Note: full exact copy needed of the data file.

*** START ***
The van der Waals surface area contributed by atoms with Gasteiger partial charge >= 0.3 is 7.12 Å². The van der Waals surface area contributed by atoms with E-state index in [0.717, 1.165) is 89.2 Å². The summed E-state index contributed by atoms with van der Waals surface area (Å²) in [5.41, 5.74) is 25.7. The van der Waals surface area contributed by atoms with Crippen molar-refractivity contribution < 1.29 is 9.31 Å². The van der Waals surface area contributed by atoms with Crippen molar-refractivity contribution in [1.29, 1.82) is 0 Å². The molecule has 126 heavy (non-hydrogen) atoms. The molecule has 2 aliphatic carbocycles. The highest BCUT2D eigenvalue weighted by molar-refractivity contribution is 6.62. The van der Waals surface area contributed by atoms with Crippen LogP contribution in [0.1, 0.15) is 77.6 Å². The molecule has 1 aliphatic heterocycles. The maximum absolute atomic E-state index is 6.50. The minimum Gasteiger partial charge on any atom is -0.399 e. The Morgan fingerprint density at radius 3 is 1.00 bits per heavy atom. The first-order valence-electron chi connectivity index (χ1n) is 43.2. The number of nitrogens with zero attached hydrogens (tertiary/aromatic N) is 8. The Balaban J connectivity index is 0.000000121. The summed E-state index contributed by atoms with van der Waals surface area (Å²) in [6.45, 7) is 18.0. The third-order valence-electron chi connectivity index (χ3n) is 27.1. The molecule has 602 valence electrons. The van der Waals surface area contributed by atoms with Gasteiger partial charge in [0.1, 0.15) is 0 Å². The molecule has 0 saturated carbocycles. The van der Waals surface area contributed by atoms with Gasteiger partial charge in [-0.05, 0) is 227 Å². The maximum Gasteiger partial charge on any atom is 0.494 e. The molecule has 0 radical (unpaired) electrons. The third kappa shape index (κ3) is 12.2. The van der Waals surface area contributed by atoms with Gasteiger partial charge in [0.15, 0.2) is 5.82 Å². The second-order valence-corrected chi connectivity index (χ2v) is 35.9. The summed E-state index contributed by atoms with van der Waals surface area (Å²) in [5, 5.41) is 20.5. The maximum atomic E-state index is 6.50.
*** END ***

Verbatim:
The van der Waals surface area contributed by atoms with Gasteiger partial charge >= 0.3 is 7.12 Å². The van der Waals surface area contributed by atoms with E-state index in [0.717, 1.165) is 89.2 Å². The summed E-state index contributed by atoms with van der Waals surface area (Å²) in [5.41, 5.74) is 25.7. The van der Waals surface area contributed by atoms with Crippen molar-refractivity contribution < 1.29 is 9.31 Å². The van der Waals surface area contributed by atoms with Crippen molar-refractivity contribution in [1.29, 1.82) is 0 Å². The molecule has 126 heavy (non-hydrogen) atoms. The molecule has 2 aliphatic carbocycles. The highest BCUT2D eigenvalue weighted by molar-refractivity contribution is 6.62. The van der Waals surface area contributed by atoms with Crippen LogP contribution in [0.1, 0.15) is 77.6 Å². The molecule has 1 aliphatic heterocycles. The maximum absolute atomic E-state index is 6.50. The minimum Gasteiger partial charge on any atom is -0.399 e. The Morgan fingerprint density at radius 3 is 1.00 bits per heavy atom. The first-order valence-electron chi connectivity index (χ1n) is 43.2. The number of nitrogens with zero attached hydrogens (tertiary/aromatic N) is 8. The Balaban J connectivity index is 0.000000121. The summed E-state index contributed by atoms with van der Waals surface area (Å²) in [6.45, 7) is 18.0. The third-order valence-electron chi connectivity index (χ3n) is 27.1. The molecule has 602 valence electrons. The van der Waals surface area contributed by atoms with Gasteiger partial charge in [0.1, 0.15) is 0 Å². The molecule has 0 saturated carbocycles. The van der Waals surface area contributed by atoms with Gasteiger partial charge in [-0.05, 0) is 227 Å². The maximum Gasteiger partial charge on any atom is 0.494 e. The molecule has 0 radical (unpaired) electrons. The third kappa shape index (κ3) is 12.2. The van der Waals surface area contributed by atoms with Gasteiger partial charge in [0.15, 0.2) is 5.82 Å². The second-order valence-corrected chi connectivity index (χ2v) is 35.9. The summed E-state index contributed by atoms with van der Waals surface area (Å²) in [5, 5.41) is 20.5. The maximum atomic E-state index is 6.50.